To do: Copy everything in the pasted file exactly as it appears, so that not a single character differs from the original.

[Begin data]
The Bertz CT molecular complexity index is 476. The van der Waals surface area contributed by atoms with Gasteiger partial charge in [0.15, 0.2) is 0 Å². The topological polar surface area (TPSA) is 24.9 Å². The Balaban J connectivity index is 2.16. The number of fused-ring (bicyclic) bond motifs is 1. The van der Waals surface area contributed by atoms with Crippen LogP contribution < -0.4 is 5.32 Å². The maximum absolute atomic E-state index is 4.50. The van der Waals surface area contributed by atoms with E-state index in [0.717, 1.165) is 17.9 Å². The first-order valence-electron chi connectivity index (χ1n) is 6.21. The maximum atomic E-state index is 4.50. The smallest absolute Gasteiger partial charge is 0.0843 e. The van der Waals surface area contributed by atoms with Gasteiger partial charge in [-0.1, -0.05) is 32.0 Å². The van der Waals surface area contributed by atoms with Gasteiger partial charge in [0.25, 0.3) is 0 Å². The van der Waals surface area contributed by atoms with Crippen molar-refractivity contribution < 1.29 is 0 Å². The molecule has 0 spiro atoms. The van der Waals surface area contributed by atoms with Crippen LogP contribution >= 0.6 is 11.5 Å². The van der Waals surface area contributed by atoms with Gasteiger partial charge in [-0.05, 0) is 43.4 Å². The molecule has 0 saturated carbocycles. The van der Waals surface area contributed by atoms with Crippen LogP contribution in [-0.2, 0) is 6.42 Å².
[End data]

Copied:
The Bertz CT molecular complexity index is 476. The van der Waals surface area contributed by atoms with Gasteiger partial charge in [0.15, 0.2) is 0 Å². The topological polar surface area (TPSA) is 24.9 Å². The Balaban J connectivity index is 2.16. The number of fused-ring (bicyclic) bond motifs is 1. The van der Waals surface area contributed by atoms with Crippen LogP contribution < -0.4 is 5.32 Å². The maximum absolute atomic E-state index is 4.50. The van der Waals surface area contributed by atoms with E-state index in [0.717, 1.165) is 17.9 Å². The first-order valence-electron chi connectivity index (χ1n) is 6.21. The maximum atomic E-state index is 4.50. The smallest absolute Gasteiger partial charge is 0.0843 e. The van der Waals surface area contributed by atoms with Gasteiger partial charge in [-0.1, -0.05) is 32.0 Å². The van der Waals surface area contributed by atoms with Gasteiger partial charge in [0.25, 0.3) is 0 Å². The van der Waals surface area contributed by atoms with Crippen molar-refractivity contribution < 1.29 is 0 Å². The molecule has 0 spiro atoms. The van der Waals surface area contributed by atoms with Crippen LogP contribution >= 0.6 is 11.5 Å². The van der Waals surface area contributed by atoms with Gasteiger partial charge in [-0.05, 0) is 43.4 Å². The molecule has 0 saturated carbocycles. The van der Waals surface area contributed by atoms with Crippen LogP contribution in [-0.2, 0) is 6.42 Å².